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5 Fantasy Football Myths You Must Know Before You Draft

Marco PatitucciContributor IINovember 24, 2016

5 Fantasy Football Myths You Must Know Before You Draft

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    For every piece of good fantasy advice available on the web, there’s at least one bad one. And while evaluations of players will reveal themselves as wrong or right over the course of the season, errors in draft philosophy and roster management could put your fantasy squad at a disadvantage before the season even begins.

    Here’s a look at some of the popular unproven or false beliefs in fantasy football.

Myth: You Have to Draft 'Sleepers'

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    A significant amount of pre-draft articles, lists and guides feature write-ups on sleeper picks. A sleeper is generally a late-round or low-cost pick that has the potential for increased fantasy value in the coming season.

    This year, players like Jonathan Baldwin, Randall Cobb, Jacob Tamme and Mikel Leshoure have all been touted as sleepers.

    But the truth is that many players who will make a strong fantasy impact for the first time will not come from the late rounds; they’ll come from the waiver wire as the season progresses. Last year, players like Victor Cruz and DeMarco Murray (who were, for the most part, undrafted) had some of the greatest impacts of the fantasy season.

    There’s nothing wrong with drafting and stashing a high-potential player, but making sleepers the focus of your draft preparation could mean missing out on stability and flexibility with your roster.

Myth: Drafting Players with the Same Bye Week Is Bad

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    To a certain extent, this is good advice. But the problem is that fantasy owners take it too far and end up selecting less talented and lower-rated players simply because they don’t want to have two running backs or wide receivers with the same bye week.

    Don’t overemphasize one week's production and cost yourself a superior player (or players) for the other 16.

    Most fantasy leagues have enough bench spots to fill in for multiple players with the same bye week. Playing two (or even three) players that would normally be on your bench for one week could be the consequence for ignoring bye weeks, but it’s worth it in order to have a better overall roster.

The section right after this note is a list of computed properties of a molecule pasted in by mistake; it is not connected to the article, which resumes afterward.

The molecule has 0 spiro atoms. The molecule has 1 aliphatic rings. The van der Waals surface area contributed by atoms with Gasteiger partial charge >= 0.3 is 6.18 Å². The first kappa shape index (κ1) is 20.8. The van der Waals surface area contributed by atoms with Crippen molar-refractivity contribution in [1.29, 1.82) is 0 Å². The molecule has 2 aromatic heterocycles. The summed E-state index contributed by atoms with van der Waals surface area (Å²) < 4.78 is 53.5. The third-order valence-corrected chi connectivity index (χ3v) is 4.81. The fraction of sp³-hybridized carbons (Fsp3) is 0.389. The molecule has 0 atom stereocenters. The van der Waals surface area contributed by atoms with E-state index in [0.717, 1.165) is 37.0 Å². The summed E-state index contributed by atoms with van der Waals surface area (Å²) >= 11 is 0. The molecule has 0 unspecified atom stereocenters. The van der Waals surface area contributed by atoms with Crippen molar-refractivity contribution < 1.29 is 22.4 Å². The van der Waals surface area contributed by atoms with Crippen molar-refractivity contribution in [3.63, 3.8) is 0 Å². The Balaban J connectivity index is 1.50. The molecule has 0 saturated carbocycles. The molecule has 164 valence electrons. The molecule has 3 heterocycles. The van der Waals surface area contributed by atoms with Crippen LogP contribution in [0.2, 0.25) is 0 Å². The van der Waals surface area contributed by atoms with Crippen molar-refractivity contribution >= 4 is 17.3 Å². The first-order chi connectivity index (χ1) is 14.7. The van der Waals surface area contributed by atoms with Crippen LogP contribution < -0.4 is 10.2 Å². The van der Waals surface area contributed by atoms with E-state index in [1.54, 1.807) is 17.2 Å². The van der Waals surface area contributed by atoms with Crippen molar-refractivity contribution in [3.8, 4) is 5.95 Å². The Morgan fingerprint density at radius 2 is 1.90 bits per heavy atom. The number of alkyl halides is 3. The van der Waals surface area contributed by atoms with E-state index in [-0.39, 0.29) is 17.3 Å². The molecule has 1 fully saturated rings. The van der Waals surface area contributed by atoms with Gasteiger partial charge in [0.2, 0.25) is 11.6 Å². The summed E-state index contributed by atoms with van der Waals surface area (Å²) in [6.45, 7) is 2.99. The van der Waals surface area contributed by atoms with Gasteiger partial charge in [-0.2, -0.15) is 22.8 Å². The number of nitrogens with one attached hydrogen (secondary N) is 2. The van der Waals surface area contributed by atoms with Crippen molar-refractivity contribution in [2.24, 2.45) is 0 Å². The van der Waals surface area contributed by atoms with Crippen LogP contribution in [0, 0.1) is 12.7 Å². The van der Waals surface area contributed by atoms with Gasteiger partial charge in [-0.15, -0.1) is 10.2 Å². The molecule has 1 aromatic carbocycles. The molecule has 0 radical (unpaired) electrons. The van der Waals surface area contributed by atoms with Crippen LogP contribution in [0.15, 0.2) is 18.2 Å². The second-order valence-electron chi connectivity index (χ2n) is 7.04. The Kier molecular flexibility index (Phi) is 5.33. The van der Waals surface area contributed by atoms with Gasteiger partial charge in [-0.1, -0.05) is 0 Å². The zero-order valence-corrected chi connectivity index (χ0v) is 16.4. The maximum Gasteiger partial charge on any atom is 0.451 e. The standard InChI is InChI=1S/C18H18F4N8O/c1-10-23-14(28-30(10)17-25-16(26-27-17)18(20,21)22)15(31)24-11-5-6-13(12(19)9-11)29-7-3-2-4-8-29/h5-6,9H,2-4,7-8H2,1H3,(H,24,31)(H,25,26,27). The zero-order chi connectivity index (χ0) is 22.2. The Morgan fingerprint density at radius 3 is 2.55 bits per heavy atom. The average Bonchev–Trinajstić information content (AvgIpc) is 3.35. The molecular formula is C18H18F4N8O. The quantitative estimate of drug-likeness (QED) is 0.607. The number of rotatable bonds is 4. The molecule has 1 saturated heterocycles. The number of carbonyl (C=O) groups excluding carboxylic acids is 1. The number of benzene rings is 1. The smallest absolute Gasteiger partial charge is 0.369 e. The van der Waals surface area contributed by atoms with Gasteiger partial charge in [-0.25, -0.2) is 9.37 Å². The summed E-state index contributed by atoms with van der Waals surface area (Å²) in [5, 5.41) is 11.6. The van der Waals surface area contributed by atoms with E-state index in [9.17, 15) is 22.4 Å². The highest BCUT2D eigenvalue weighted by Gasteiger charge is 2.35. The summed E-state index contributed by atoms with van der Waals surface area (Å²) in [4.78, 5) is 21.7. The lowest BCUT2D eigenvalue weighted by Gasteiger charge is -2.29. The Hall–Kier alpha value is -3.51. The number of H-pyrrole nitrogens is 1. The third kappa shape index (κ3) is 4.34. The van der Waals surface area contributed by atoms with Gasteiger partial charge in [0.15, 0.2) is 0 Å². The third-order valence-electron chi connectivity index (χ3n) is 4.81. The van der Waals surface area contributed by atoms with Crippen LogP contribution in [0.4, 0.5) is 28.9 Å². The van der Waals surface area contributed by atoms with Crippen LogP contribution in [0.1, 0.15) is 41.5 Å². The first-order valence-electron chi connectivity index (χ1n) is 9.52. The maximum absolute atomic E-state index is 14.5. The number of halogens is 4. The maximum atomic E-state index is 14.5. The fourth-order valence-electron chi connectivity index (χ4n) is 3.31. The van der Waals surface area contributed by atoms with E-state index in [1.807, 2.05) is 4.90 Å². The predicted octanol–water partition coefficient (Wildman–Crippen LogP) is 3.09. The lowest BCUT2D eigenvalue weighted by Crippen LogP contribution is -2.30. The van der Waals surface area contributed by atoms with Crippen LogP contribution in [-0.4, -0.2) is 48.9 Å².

Myth: You Should Exclusively Draft RBs in Rounds 1 and 2

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    This myth has been pretty much debunked, as owners have been successful drafting a top QB in one of the first two rounds the past few years. This year, though, some fantasy owners may not draft a RB in Round 1 or 2.

    In fact, five of the current Top 10 players in ADP for ESPN are non-RBs, and that extends to 12 of the Top 20 as non-RBs. A broken collarbone for Chargers RB Ryan Mathews and minor knee surgery for Cleveland’s Trent Richardson have pushed them out of the top 20.

    Of course, if an owner decides to go QB/WR or QB/TE in the first two rounds this year, the next two picks should be spent securing running backs.

Myth: You Should Handcuff Your Stud RB

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    Drafting a handcuff is playing for the worst-case scenario—an injury to your early-round feature back. What you really end up doing is handcuffing yourself and reducing the total potential value of your fantasy roster. Two roster spots are tied to the production of one player. The spot taken by the handcuff would be better used for a share-time player or even a handcuff for a running back on another fantasy squad.

Myth: When Stuck, Draft the Player from the Better Team

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    The first problem with this myth is that there is much uncertainty when it comes to all but a few offenses in the NFL. Fantasy owners can be sure that a few dynamic offenses will continue to produce a lot of points (like the Patriots and Packers), but of little else.

    Even still, the No. 1 and No. 2 options on teams who aren’t expected to do well in the coming season can be better value picks than lower options on a more prolific offense. While Brandon Lloyd will play for the high-powered Patriots in 2012, he could be the third or fourth option in that passing attack. Lloyd’s ADP (50.2) is currently higher than Percy Harvin’s (56.1), who is the no-doubt-about-it No. 1 receiver for the Vikings.

    Harvin will be consistently targeted throughout the season and be given the opportunity to produce at high level on a weekly basis. The same can't be said for Lloyd.

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